Congress, NBA Remain at Odds Over China Dealings

In a letter obtained by Sports Illustrated, two U.S. senators report that an NBA executive may have fabricated the timeline of its dealings with a youth basketball academy in Xinjiang.
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Communication exchanges between the NBA and Congress over the association’s relationship with the Chinese are growing more tense.

In the most recent correspondence, two U.S. senators purport that the NBA deceived Congressional members about its involvement in a youth basketball academy based in a controversial region of China. Sens. Marsha Blackburn (R-Tenn.) and Marco Rubio (R-Fla.) are “deeply concerned” about reports of abuse at the league’s youth-development program in Xinjiang and suggests that an NBA executive fabricated the timeline of its dealings with the academy, according to a two-page letter that lawmakers sent Thursday to commissioner Adam Silver. Sports Illustrated obtained a copy of the letter.

The root of the latest correspondence is the timing in which the NBA ended its relationship with the Xinjiang academy and how the association responded to the abuse unfolding within the facility. An ESPN story published July 29 revealed mistreatment of young players by Chinese coaches, including physical abuse and corporal punishment, and the story also exposed NBA executives as having misled Blackburn over the timing of its termination of its relationship with the academy.

In a July 21 letter to Blackburn and first reported by SI, NBA Deputy Commissioner Mark Tatum wrote that the NBA had ended its relationship with the Xinjiang basketball academy more than a year ago. However, ESPN and the New York Times have both reported that the NBA’s Xinjiang academy was operational as recently as last summer. The ESPN story, citing anonymous sources, characterized the league’s original statement to Blackburn as “completely inaccurate.”

“Therefore, it is our understanding that the NBA has not been forthcoming with members of the Senate,” Blackburn and Rubio’s letter says. “If true, this is unacceptable.”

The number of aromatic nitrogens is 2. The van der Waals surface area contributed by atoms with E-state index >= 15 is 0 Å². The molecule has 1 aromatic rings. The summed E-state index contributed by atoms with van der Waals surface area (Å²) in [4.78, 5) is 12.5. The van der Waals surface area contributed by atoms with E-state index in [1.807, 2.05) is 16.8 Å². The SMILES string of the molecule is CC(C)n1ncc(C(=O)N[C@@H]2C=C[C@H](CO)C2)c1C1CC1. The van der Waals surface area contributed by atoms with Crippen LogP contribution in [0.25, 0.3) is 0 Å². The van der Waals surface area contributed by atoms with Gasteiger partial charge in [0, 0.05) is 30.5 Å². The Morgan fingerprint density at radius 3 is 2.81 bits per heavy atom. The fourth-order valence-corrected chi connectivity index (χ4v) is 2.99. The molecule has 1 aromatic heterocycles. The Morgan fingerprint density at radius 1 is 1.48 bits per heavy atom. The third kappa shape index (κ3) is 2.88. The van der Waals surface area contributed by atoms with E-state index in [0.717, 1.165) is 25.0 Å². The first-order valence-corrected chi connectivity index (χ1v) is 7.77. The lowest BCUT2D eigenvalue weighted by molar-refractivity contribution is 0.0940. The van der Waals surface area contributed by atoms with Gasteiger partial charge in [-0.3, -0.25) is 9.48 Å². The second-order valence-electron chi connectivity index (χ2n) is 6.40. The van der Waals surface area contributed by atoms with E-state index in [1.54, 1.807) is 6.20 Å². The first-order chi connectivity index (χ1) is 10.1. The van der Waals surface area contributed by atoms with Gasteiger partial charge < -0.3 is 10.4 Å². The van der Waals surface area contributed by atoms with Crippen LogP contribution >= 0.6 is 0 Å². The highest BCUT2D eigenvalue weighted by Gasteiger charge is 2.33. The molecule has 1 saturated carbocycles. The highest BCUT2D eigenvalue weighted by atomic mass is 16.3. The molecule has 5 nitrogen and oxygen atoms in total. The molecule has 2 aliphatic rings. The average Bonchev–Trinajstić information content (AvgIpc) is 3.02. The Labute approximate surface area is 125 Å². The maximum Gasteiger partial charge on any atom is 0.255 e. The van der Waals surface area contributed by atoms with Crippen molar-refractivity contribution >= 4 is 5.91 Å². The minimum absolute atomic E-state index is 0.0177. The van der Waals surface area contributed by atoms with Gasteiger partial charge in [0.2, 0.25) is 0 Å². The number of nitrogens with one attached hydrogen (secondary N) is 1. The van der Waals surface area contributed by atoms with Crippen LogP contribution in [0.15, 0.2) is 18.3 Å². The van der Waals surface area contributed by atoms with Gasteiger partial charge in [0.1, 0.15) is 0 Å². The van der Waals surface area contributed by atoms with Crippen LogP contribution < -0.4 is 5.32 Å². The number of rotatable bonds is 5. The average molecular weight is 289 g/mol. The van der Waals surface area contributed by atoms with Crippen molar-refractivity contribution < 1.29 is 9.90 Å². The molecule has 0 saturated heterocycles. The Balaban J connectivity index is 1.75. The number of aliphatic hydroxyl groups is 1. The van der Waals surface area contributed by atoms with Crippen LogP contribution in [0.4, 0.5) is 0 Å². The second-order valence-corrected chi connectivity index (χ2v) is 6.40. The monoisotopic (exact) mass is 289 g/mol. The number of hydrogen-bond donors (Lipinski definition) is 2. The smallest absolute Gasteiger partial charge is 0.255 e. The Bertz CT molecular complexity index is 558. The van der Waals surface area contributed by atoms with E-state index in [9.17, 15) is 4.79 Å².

In the letter, the senators are requesting documentation from the NBA of its termination with the academy, asking the league to identify a specific date. They are also demanding Silver answer five questions listed in the letter, giving the NBA an Aug. 26 deadline. The questions pertain to the NBA’s handling of the Xinjiang academy situation.

“We remain deeply troubled by the league’s degree of engagement with the Chinese Communist government,” the letter says. “As an American organization who claims to hold integrity and respect as part of its core values, we urge the NBA to take a stand against the horrific abuses by the Chinese Government and Communist Party.”

The latest letter is the third such between Blackburn and NBA leaders. She sent an original email to Silver on June 30 regarding the league’s association with China. Tatum replied three weeks later in a terse response that Blackburn described as lacking “the appropriate concern and responsibility that should accompany congressional correspondence.” This time, Rubio joined in the exchange.

The NBA’s training center and the league’s close ties to China have sparked outrage among Congressional members. The Communist regime has abused human rights, squashed pro-democracy protests and hidden details on the coronavirus outbreak, Blackburn noted in her original letter to Silver. On July 10, Sen. Josh Hawley (R-Missouri) sent a letter of his own to the NBA, his focus more on China’s exploits in Hong Kong.

Blackburn’s target is the league’s former training center. In fall of 2016, the NBA opened one of three Chinese academies in Xinjiang housing about 250 teenagers. Within the Xinjiang region, Chinese authorities are holding roughly a million Muslims in what reports have described as concentration camps, the most impacted of which are a Turkic-speaking minority known as Uighurs. Last year, a member of the United Nations human rights panel condemned Beijing for turning the region into a “no rights zone.”

The ESPN story in July indicated that coaches filed reports documenting abuse to the NBA office in Shanghai, but the abuse continued in many cases. “History will not judge kindly those who remained silent or were complicit in the Chinese Communist Party’s human rights abuses,” Blackburn and Rubio write in the latest letter to Silver.